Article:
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Longer summers, stronger typhoons warned in Taiwan climate change report

05/09/2024 09:58 PM
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The conference for the official launch of Taiwan's Climate Change Scientific Report 2024 is held Wedenesday in Taipei, attended by (front row) Deputy Minister of Environment Shih Wen-chen (third from the right), Deputy Minister of the National Science and Technology Council (NSTC) Lin Minn-tson (third from the left), and report editors-in-chief Hsu Huang-hsiung (second from the right) and Li Ming-hsu (second from the left). Photo courtesy of the NSTC.
The conference for the official launch of Taiwan's Climate Change Scientific Report 2024 is held Wedenesday in Taipei, attended by (front row) Deputy Minister of Environment Shih Wen-chen (third from the right), Deputy Minister of the National Science and Technology Council (NSTC) Lin Minn-tson (third from the left), and report editors-in-chief Hsu Huang-hsiung (second from the right) and Li Ming-hsu (second from the left). Photo courtesy of the NSTC.

Taipei, May 9 (CNA) If global warming continues without effective control measures being taken, the country could face seven-month long summers and fewer but more severe typhoons, according to a national scientific report on climate change published in Taiwan on Wednesday.

The Climate Change Scientific Report 2024, published by the National Science and Technology Council (NSTC) and the Ministry of Environment, warned that without effective efforts to curb greenhouse gas emissions, Taiwan could face summers lasting as long as seven months by the end of the century, under the worst-case scenario.

Hsu Huang-hsiung (許晃雄), distinguished research fellow at the Research Center for Environmental Changes, Academia Sinica, one of the two editors-in-chief of the report, warned that under the worst-case scenario, temperatures in lowland areas could rise to 36 degrees Celsius for an additional 75 days per year by the end of the century.

Visitors to Taipei's Huashan Cultural Park camp out for a picnic in this CNA file photo
Visitors to Taipei's Huashan Cultural Park camp out for a picnic in this CNA file photo
Kaohsiung residents enjoy a day out in this CNA file photo
Kaohsiung residents enjoy a day out in this CNA file photo

According to the report, the number of typhoons affecting Taiwan is projected to decrease from four to five a year to three to four a year by mid-century and reach one to two a year by the end of the century.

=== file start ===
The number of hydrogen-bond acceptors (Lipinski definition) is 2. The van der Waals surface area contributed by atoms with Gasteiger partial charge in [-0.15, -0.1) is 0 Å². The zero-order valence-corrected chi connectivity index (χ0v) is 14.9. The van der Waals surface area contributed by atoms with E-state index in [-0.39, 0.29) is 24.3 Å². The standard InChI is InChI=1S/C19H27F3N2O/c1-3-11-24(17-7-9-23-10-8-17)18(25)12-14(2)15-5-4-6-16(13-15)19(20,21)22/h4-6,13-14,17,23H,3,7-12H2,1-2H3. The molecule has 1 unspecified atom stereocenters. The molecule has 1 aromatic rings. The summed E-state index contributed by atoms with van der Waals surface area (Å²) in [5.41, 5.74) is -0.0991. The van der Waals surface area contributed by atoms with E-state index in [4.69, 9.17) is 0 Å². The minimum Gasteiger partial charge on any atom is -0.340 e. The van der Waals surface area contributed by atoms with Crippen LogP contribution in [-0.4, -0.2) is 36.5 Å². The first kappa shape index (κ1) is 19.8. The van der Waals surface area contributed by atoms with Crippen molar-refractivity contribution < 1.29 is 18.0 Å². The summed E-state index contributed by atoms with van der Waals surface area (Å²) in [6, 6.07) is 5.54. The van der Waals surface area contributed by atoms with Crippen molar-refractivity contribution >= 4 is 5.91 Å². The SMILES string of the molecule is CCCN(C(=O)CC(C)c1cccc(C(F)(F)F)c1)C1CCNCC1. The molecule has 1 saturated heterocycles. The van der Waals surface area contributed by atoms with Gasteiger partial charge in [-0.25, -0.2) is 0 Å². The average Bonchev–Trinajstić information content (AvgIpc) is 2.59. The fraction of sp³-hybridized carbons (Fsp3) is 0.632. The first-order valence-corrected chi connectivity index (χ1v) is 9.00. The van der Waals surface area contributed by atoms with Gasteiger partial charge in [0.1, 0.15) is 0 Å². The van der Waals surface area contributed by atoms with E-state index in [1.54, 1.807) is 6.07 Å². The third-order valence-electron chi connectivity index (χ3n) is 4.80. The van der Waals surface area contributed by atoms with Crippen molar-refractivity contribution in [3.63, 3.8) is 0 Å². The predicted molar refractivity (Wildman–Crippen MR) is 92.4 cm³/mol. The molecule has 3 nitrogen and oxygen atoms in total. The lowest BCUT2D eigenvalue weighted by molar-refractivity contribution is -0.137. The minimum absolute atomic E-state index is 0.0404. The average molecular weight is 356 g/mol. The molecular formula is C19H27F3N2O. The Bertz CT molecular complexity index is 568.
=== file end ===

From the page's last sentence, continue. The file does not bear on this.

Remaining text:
However, the report also warns that under the worst greenhouse gas emissions scenario, severe typhoons would intensify, move closer to the west, and pose greater risks to the region.

In this context, the worst-case scenario is defined as continuing with a "business as usual" approach, or a socioeconomic future that is still heavily reliant on fossil fuel development.

On the impact side, there would be more consecutive dry days (CDD), raising the risk of droughts, while torrential rain would become the new norm, with extreme heavy rain events that happened once every 50 years in the past occurring once every 10 years in the near future, according to a joint press statement released by NSTC and the ministry.

The report also estimates that if temperatures rise by 2 degrees Celsius, sea levels could increase by 34.5 cm in Taiwan. This could lead to 2-meter floods in Taoyuan City, Hsinchu County and City, Yunlin County, and Chiayi County, according to the report.

In terms of the percentage of areas that could be affected by flooding, Yunlin County, Tainan City, Changhua County and Keelung City would face the biggest challenge. These areas could experience a flooded area of 4.3 percent, 3.29 percent, 2.89 percent, and 2.26 percent, respectively, in the event of a 2-degree rise in temperature, according to the report.

The report estimates that rice production in Taiwan would fall by 13 percent and 18 percent by mid-century and the end of the century, respectively, while corn production would drop 10 percent and 17 percent.

The cover page of Climate Change Scientific Report 2024, which is available for download from the MOENV and NSTC official websites.
The cover page of Climate Change Scientific Report 2024, which is available for download from the MOENV and NSTC official websites.

Ecology-wise, the suitable altitude for most of Taiwan's natural forests is expected to increase by 173 meters, leading to the loss of more than 80 percent of suitable distribution areas, the press release said.

Climate change would also have a negative impact on public health, with the report indicating dengue fever and other vector-borne illnesses would become more prevalent, with the fatality rate for respiratory diseases also increasing.

The 600-page report, edited by Hsu and Li Ming-hsu (李明旭), professor of hydrological and oceanic sciences at National Central University, is the collective work of 68 scholars and took more than 18 months to complete.

It also lists the gaps in scientific research and adjustment measures that require the government to take action.

"The report provides a scientific guide and the best reference for ministries, local governments, and even industries to draw up climate change mitigation and adaptation strategies," said Deputy Minister of Environment Shih Wen-chen (施文真).

Taiwan published national-level climate change reports in 2011 and 2017; the 2024 report is the first since the Climate Change Response Act was passed in 2023, which requires central and local governments to propose climate mitigation and adaptation action plans.

(By Alison Hsiao)

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